Super important! Slow down the negative part of the exercise. For example, after you do a bicep curl, control the weight slowly on the way down. Keep tension for as long as possible during a set of an exercise. Muscles only grow because of the tension placed on them. The weight you use should only be a tool to increase tension, but the truth is you can increase the tension just by activating the muscle, fully shortening it, and keeping it under tension through the duration of an exercise. In other words, leave your ego and attitude at home when weight training. You don’t need lots of weight to get amazing results.

Have a Vision:
Yes, the mind-muscle connection is very real. It’s your brain that send signals to muscle fibers to contract and extend. Therefore, it’s imperative that you focus on the target muscle and squeeeeeeeeeze it to maximize the connection between your mind and the muscle. It’s true—you must get your head in the game when bringing up lagging body parts. So, have a vision for the body you want and then train wisely and efficiently to go and get it!

Conquer Worry


Watching the news today, one would think that humanity is on the brink of Armageddon. Sinking global stock prices, ISIS, global unrest and just overall bad news. If you are thinking about what the future holds and are uncertain about what to do to survive this global crisis. I urge you to think inward. Very few things in life are within our control, but they are the most important. Among these are time and health. The only thing we truly have is the time left in our lives and the quality of our life in the form of our health. With this in mind, let all of us focus on increasing the quality and length of our lives with the hope of bettering the world around us. The following are recommendations to help cope with stress, gain strength and maintain a positive attitude. Take heed of this advice and send this article to everyone you know who could use some help.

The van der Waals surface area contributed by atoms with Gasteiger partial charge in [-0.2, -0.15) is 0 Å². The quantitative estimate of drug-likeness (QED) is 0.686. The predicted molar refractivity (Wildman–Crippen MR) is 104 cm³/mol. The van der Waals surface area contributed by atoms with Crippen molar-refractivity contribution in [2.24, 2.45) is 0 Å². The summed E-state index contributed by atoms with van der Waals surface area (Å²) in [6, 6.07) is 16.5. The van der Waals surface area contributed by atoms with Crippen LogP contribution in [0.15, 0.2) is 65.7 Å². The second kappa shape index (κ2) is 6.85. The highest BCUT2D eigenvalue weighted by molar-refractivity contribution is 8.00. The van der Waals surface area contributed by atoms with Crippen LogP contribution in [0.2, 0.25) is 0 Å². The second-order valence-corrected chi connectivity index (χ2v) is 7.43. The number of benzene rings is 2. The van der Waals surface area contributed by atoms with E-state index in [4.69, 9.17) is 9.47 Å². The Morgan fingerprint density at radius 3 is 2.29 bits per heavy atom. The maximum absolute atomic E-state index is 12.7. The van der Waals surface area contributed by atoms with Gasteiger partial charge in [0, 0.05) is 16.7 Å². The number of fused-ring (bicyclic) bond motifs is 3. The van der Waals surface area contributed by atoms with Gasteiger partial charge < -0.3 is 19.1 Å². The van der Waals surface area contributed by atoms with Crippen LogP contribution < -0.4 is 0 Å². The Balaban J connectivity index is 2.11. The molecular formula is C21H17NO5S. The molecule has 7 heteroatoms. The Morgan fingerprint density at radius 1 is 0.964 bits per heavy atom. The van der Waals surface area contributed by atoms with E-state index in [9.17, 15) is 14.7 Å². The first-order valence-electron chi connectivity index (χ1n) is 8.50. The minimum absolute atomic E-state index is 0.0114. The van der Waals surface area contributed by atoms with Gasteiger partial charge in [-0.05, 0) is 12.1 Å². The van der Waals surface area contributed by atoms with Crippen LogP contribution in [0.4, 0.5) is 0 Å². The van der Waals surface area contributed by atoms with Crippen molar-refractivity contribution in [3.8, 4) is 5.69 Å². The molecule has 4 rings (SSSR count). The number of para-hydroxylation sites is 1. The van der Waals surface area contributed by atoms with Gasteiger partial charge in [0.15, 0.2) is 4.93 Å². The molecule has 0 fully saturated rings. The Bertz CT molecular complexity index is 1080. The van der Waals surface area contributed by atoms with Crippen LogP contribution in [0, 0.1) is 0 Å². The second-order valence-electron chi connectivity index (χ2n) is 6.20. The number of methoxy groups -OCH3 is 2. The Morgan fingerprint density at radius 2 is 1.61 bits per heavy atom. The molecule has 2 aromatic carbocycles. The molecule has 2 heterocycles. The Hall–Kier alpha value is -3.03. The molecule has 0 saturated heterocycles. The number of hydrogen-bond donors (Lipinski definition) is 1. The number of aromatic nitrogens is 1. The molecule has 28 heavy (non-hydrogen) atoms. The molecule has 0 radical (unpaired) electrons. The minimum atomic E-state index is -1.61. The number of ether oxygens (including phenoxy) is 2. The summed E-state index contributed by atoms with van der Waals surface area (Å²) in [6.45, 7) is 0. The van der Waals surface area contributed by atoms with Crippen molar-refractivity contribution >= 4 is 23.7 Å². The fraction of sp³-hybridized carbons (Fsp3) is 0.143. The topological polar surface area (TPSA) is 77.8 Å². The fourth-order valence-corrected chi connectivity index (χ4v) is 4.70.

All stress, worry and anxiety is fear.  And there are really only two types of fear; 1. that you won’t be enough , 2. that no one will love you. Are you afraid of losing your job? Your wife? Your health? What if you did? What would happen. See,  those fears really boil down to the fear that if something bad happens, you’re not enough or others won’t love you.  These fears are easily banished by taking action.  The problem is that taking action requires discipline.  It takes the PAIN of disciplining yourself to confront fear and refuse to let it get a hold of you forever. Get better thoughts and emotions in your life. Decide to live in a great place whenever possible.  And yes, it’s possible to live in a great state when the world is falling down around you. It just takes tremendous discipline. So let’s get moving!


If you are feeling down or lethargic ask yourself, “Am I working out 4 times a week? Am I sweating? Am I combining strength training with cardio exercise?” If you answered yes to all of these questions, really look inside and be honest with yourself. We’re talking about your life and if you are living in denial or making excuses as to why you can’t exercise, you’re inherently sabotaging yourself. Be honest. You need to exercise vigorously at least 4 days a week. No excuses and no whining.


A recent article from the Mayo Clinic reports on the mental benefits from exercise. The release of endorphins via exercise can cause an elevation in mood and reduce stress. Regular exercise forces us to concentrate on ourselves rather than the situation of the world. In addition, working out can reduce the symptoms of mild depression. Perhaps the most important mental aspect of working out is the boost in self-confidence. There is a mind-muscle connection in which the mind controls the body. But this connection works the other way around as well. While many sit and complain about how they are “not in the mood to workout”, they forget that working out the body will improve the mood. Next time you’re not in the mood, go lift some weights and see if your attitude improves. I guarantee you will feel stronger, more energetic and more confident.

Bottom line: Stop sabotaging yourself! Go train your body and improve your take on life.


The food you are taking in could very well be causing your mood to sink. Fast food and restaurant food contain large amounts of sugar, flour, hydrogenation and trans fats, which cause an inflammatory response in the body. This will cause your mood and your body to sink faster than a rock (result: food coma). Moreover, intake of these types of substances is devastating to the liver and kidney, which filter out toxins and synthesize amino acids and other compounds. Fast food and highly processed foods are the equivalent of a tiny bomb going off inside your body. I point to Morgan Spurlock’s documentary film nside your body. I point to Morgan Spurlock’s documentary film “Supersize Me” as evidence of what can happen from constantly bombarding your body with these types of foods.